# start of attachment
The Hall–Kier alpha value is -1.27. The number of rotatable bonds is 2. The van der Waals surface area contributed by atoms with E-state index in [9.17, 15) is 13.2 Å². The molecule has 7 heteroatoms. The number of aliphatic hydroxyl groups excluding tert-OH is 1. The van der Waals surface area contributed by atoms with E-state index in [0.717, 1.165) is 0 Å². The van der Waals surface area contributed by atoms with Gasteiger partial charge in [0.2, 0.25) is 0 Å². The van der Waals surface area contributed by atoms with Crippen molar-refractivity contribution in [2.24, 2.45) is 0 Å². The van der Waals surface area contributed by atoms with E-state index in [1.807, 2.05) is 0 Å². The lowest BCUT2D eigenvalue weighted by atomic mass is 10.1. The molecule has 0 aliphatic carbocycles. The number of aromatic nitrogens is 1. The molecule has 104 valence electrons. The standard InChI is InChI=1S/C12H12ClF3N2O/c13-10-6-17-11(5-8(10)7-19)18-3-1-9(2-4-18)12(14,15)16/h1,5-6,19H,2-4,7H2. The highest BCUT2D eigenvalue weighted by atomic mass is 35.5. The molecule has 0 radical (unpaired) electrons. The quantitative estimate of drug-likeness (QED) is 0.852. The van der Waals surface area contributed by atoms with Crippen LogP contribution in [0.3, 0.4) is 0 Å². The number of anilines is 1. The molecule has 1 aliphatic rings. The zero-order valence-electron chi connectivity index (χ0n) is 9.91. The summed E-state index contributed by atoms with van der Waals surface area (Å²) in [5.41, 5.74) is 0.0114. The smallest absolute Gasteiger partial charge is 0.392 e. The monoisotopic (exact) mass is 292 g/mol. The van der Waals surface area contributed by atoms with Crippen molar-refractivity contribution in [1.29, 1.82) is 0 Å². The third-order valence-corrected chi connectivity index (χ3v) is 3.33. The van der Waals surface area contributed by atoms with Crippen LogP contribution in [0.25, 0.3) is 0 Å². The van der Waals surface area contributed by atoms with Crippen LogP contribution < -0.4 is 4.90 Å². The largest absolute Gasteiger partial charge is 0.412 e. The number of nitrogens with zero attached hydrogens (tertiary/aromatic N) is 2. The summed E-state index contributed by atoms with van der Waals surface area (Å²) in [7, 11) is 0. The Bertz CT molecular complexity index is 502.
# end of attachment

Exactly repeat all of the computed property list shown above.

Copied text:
The Hall–Kier alpha value is -1.27. The number of rotatable bonds is 2. The van der Waals surface area contributed by atoms with E-state index in [9.17, 15) is 13.2 Å². The molecule has 7 heteroatoms. The number of aliphatic hydroxyl groups excluding tert-OH is 1. The van der Waals surface area contributed by atoms with E-state index in [0.717, 1.165) is 0 Å². The van der Waals surface area contributed by atoms with Gasteiger partial charge in [0.2, 0.25) is 0 Å². The van der Waals surface area contributed by atoms with Crippen molar-refractivity contribution in [2.24, 2.45) is 0 Å². The van der Waals surface area contributed by atoms with E-state index in [1.807, 2.05) is 0 Å². The lowest BCUT2D eigenvalue weighted by atomic mass is 10.1. The molecule has 0 aliphatic carbocycles. The number of aromatic nitrogens is 1. The molecule has 104 valence electrons. The standard InChI is InChI=1S/C12H12ClF3N2O/c13-10-6-17-11(5-8(10)7-19)18-3-1-9(2-4-18)12(14,15)16/h1,5-6,19H,2-4,7H2. The highest BCUT2D eigenvalue weighted by atomic mass is 35.5. The molecule has 0 radical (unpaired) electrons. The quantitative estimate of drug-likeness (QED) is 0.852. The van der Waals surface area contributed by atoms with Crippen LogP contribution in [0.3, 0.4) is 0 Å². The number of anilines is 1. The molecule has 1 aliphatic rings. The zero-order valence-electron chi connectivity index (χ0n) is 9.91. The summed E-state index contributed by atoms with van der Waals surface area (Å²) in [5.41, 5.74) is 0.0114. The smallest absolute Gasteiger partial charge is 0.392 e. The monoisotopic (exact) mass is 292 g/mol. The van der Waals surface area contributed by atoms with Crippen molar-refractivity contribution in [1.29, 1.82) is 0 Å². The third-order valence-corrected chi connectivity index (χ3v) is 3.33. The van der Waals surface area contributed by atoms with Crippen LogP contribution in [0.25, 0.3) is 0 Å². The van der Waals surface area contributed by atoms with Crippen LogP contribution < -0.4 is 4.90 Å². The largest absolute Gasteiger partial charge is 0.412 e. The number of nitrogens with zero attached hydrogens (tertiary/aromatic N) is 2. The summed E-state index contributed by atoms with van der Waals surface area (Å²) in [7, 11) is 0. The Bertz CT molecular complexity index is 502.